The story of technology super heroes at ARM

When I was approached with an idea for a book on the history of ARM in mobile devices, the thought was to just step through each successive generation of processor development. After some initial research, I found the seminal text from Steve Furber and plenty of ARM origin tales – but something was missing.


Most of the ARM origin stories to date came from one of two angles. The first was ARM architecture was developed at Acorn Computers, the “British Apple”. Acorn and Apple were strongly tied together in a shared experience around the 6502 processor. However, when Acorn tried to move in the direction of business computers using their new chip, they were in an uphill battle against the entire IBM PC ecosystem including their own parent company, Olivetti.

The second angle was the creators of ARM architecture had set out to design a low-power processor. That was serendipitous at best in the early phases; low power was a byproduct of a RISC part with fewer transistors. There was also a sense that Intel “wouldn’t sell to us”, but in fact the Intel 80286 was woefully inadequate for the Acorn use case as a co-processor. The same held true for the Motorola 68000 and other processors tested. Acorn successfully designs a processor, then undergoes soul-searching as to how to sell it, eventually concluding they needed to spin off the technology in its own company with new leadership.

So, we set off to uncover the real origin story of ARM, and the result is the first half of Mobile Unleashed. While mobile phones gain acceptance and shift from analog to digital technology, a struggling Apple in the wake of the Steve Jobs dismissal is experimenting with an idea for a personal digital assistant. Neither of those camps are able to find a processor to meet their needs. Through a complex timeline of events, Apple latches on to ARM to save its Newton project, and Nokia adopts ARM processors after an introduction from TI.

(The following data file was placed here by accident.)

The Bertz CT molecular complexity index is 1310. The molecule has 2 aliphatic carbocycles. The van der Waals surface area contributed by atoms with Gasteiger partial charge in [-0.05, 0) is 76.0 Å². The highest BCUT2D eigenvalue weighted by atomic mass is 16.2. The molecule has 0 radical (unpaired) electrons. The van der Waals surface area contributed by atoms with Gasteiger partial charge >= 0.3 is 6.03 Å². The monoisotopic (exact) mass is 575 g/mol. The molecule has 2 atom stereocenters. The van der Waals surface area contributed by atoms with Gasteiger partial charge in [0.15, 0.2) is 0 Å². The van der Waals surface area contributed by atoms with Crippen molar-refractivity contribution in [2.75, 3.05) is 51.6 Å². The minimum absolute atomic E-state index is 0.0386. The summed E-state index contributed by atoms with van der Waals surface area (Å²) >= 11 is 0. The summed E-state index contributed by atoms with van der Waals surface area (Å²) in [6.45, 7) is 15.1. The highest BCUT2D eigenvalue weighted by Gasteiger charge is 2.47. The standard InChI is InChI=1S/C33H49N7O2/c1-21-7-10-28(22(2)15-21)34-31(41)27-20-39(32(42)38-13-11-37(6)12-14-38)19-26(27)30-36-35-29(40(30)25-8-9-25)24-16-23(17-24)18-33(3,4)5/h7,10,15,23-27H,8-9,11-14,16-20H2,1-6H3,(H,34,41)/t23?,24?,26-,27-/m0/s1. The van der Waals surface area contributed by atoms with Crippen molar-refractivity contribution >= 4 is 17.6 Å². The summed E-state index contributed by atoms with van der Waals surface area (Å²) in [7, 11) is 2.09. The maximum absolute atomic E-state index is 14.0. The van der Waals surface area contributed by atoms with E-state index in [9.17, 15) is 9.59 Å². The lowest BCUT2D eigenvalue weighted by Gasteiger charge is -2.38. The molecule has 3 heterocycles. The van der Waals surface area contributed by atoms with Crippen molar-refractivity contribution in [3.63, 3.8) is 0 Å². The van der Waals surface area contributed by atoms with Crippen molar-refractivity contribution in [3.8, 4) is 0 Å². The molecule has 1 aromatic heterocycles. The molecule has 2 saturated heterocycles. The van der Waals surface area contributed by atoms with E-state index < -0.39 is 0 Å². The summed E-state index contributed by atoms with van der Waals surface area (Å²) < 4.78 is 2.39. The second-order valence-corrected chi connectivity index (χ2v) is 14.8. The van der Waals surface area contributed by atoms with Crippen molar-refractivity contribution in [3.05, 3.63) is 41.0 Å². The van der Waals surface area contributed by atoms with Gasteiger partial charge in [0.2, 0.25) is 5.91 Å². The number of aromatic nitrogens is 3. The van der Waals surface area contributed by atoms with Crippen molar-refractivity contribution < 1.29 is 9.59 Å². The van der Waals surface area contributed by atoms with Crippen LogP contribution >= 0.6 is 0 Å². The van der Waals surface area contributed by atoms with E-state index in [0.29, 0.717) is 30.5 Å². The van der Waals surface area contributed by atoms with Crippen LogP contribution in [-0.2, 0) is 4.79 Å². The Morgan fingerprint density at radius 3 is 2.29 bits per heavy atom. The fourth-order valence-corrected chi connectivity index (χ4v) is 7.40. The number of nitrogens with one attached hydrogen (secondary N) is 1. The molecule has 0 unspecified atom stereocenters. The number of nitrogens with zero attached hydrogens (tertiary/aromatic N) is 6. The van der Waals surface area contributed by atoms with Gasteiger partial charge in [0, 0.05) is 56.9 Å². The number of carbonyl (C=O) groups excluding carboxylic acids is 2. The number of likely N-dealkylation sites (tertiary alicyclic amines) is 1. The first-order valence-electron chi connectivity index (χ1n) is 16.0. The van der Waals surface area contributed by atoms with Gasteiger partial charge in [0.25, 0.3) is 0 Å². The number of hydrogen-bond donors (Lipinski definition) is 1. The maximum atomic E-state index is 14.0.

In the second half of the book, we explore the evolution of ARM technology. We pick up the story just as Steve Jobs returns to Apple and sets a new course for “digital dreams”, and follow along behind the scenes of iPod, iPhone, and iPad development. We also dive into the evolution of two other powerhouses in mobile devices, Samsung and Qualcomm, each with a unique philosophy and a long path to success. As these three firms rise, other leaders fall, and a new crop of Asian firms appears with the next challenge.

For me, writing this book was a thrill. I found my Six Degrees in two places. First, I discovered just how close I was to the founders of Qualcomm through ties at the University of Southern California where I studied digital communications from professors in their circle of friends and collaborators. One of the biggest historical finds we uncovered is a signed photo of the Qualcomm CDMA team in front of their white prototype van. Second, I discovered I was in the wake of Robin Saxby, who had helped form what became the Motorola Computer Group a decade before I arrived there. I was able to use that perspective, including tidbits from an inside view of Motorola and a near-neighbor view of Intel, in telling the ARM story.

Many thanks to Daniel Nenni, who provided source material for several sections, edits and feedback, and industry connections for objective review of our drafts. (Disclaimer: None of the companies mentioned sponsored or endorsed this book.)

Mobile Unleashed is now available in print and Kindle formats.

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